A trip to Colombia

Mar 03, 2020 | written by:

A Treedom team member visits a project

Shilpa Gulati, Corporate Partnerships Manager on the D-A-CH market, recently made her first trip to one of our projects. After team members such as Ciuffo, our content manager, of course our forestry managers and then last year also Camilla and Cecilia visited a project, it was now Shilpa’s turn to see our daily work up close. 

We sat down with her and asked her a few questions about what she saw: 

Have you been to Columbia before?

It was my very first time visiting Colombia. Despite going there for vacation, I wanted to take the opportunity to also visit our project in one go!

Colombia is a very green country and the landscape is impressive as it offers everything from mountains, beaches, beautiful islands and even rainforest. Moreover, the people are really friendly and I could practice my Spanish!

What was the motivation to see the project?

First and foremost, I wanted to get a better idea of what we do on site. Of course I know much about the projects and trees, farmers and our partners, but seeing it in person and being able to even plant some trees and visit the tree nurseries myself took it to a completely new level. I got to meet some farmers, speak with them and spend time with our project patterns - I saw where the tree plantings are taking place and how it really works - and this definitely helped me gain a much better understanding of our work. I definitely feel as though I can be even more precise and confident when talking about Treedom to our clients.

What was the first impression when you got there?

To get to the project, you first have to take the motorbike for 1h to Machete Pelao, which was an adventure in itself. From there you have to hike for an hour through the jungle; and then you finally reach the project. My first thought was: "Oh it's really green here and there are so many trees!”. So, naturally, I asked myself, why we plant trees despite it being so green already. The reason: In the past, this area was the home of many coca farms. The soil was completely destroyed and full of toxins, and the rainy season changed. In order to make the ground fertile again, fight soil erosion and increase the amount of rainfall, trees are needed - so our forestry managers decided that this area was very suitable to make long-term improvements and changes.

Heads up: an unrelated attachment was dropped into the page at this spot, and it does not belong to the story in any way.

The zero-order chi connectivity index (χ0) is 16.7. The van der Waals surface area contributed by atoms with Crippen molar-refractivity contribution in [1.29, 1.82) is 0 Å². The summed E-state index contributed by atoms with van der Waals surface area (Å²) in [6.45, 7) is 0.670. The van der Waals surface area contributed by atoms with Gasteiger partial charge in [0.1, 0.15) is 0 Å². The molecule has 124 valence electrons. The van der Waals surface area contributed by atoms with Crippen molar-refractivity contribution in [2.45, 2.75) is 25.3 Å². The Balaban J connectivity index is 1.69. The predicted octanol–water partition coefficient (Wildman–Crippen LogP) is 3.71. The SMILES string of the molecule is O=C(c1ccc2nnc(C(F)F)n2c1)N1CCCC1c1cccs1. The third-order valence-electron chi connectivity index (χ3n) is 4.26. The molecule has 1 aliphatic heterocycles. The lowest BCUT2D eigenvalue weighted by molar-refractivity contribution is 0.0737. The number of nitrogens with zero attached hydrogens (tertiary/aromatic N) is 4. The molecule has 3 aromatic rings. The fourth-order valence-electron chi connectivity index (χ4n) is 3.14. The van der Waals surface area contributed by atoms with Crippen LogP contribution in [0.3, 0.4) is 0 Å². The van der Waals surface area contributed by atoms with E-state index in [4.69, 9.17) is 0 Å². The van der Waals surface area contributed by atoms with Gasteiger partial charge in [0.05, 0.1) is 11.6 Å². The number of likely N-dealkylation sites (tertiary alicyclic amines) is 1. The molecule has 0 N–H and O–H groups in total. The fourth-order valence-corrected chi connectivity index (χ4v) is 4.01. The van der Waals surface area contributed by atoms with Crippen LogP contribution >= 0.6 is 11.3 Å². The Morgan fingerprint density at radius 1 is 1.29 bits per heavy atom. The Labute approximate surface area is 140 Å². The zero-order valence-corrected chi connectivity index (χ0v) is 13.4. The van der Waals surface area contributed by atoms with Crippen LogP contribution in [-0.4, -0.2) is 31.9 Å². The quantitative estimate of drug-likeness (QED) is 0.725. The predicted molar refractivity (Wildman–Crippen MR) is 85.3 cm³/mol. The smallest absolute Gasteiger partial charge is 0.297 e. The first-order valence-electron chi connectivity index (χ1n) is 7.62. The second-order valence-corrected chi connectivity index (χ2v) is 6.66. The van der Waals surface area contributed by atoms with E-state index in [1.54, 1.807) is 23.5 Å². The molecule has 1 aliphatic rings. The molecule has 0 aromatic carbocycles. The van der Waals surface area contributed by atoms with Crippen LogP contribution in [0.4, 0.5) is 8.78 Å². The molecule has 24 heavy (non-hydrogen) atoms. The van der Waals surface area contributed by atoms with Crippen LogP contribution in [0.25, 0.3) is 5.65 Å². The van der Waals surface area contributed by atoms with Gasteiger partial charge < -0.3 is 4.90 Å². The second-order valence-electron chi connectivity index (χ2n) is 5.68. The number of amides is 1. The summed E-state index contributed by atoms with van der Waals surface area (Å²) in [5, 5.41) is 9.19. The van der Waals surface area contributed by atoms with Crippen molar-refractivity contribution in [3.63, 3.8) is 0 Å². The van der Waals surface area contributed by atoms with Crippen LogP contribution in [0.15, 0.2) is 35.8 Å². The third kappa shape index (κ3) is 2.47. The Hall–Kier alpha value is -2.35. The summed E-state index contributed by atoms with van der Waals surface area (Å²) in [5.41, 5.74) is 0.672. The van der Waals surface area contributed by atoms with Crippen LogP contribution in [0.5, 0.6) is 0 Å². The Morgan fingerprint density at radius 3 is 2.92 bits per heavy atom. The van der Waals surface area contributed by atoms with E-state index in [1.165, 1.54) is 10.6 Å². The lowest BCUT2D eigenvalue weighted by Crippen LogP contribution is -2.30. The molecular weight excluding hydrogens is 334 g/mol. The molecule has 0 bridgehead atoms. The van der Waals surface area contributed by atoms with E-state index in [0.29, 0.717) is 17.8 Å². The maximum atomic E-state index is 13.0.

What impressed you the most?

The people behind the projects - talking to the farmers and learning more about them and their everyday life. I met Jesus, Pastor, and Antonio, as well as other farmers, and learned more about them. Jesus for example was a motor taxi driver in the past, but as it's a dangerous job, he decided to quit and plant trees instead. He loves planting trees and being surrounded by nature. On top of that, he even earns more money than before. It really touched me when they thanked me, meaning Treedom, for financing the tree plantings. This showed me that we really make an impact. Although I talk about all this in my daily life at work, this was a very magical moment. I was also impressed by the other farmer, who's name I can't remember anymore: He knew exactly when each and every single tree was planted, photographed and geolocated and visited last - and of course, how to best care for every single one. He has an incredible memory!

Was something unexpected/different from what you thought? What was something you didn’t expect to see?

Even though I know that we work in small agroforestry projects and not forest-projects, I expected to see the trees being planted in the same area, but in reality they are being planted all over the place -  between other existing plants and trees, in large fields and with sometimes much and sometimes little space between them. Why that is the case? Because, for example, some of the trees have to be planted in the shade, with only a little bit of sunshine and where they’d have enough space to grow. Additionally, the quality of the soil has to be taken into consideration, as it varies from spot to spot. Something else that surprised me was that the fact that farmers go the trees every two weeks in order to check if the growth is going according to plan, or if other plants intervene or prevent the optimal development. Michele, our project partner from Environomica, then told us a great quote that stuck with me until today: "You have to take care of a tree as you have to do with a child!"

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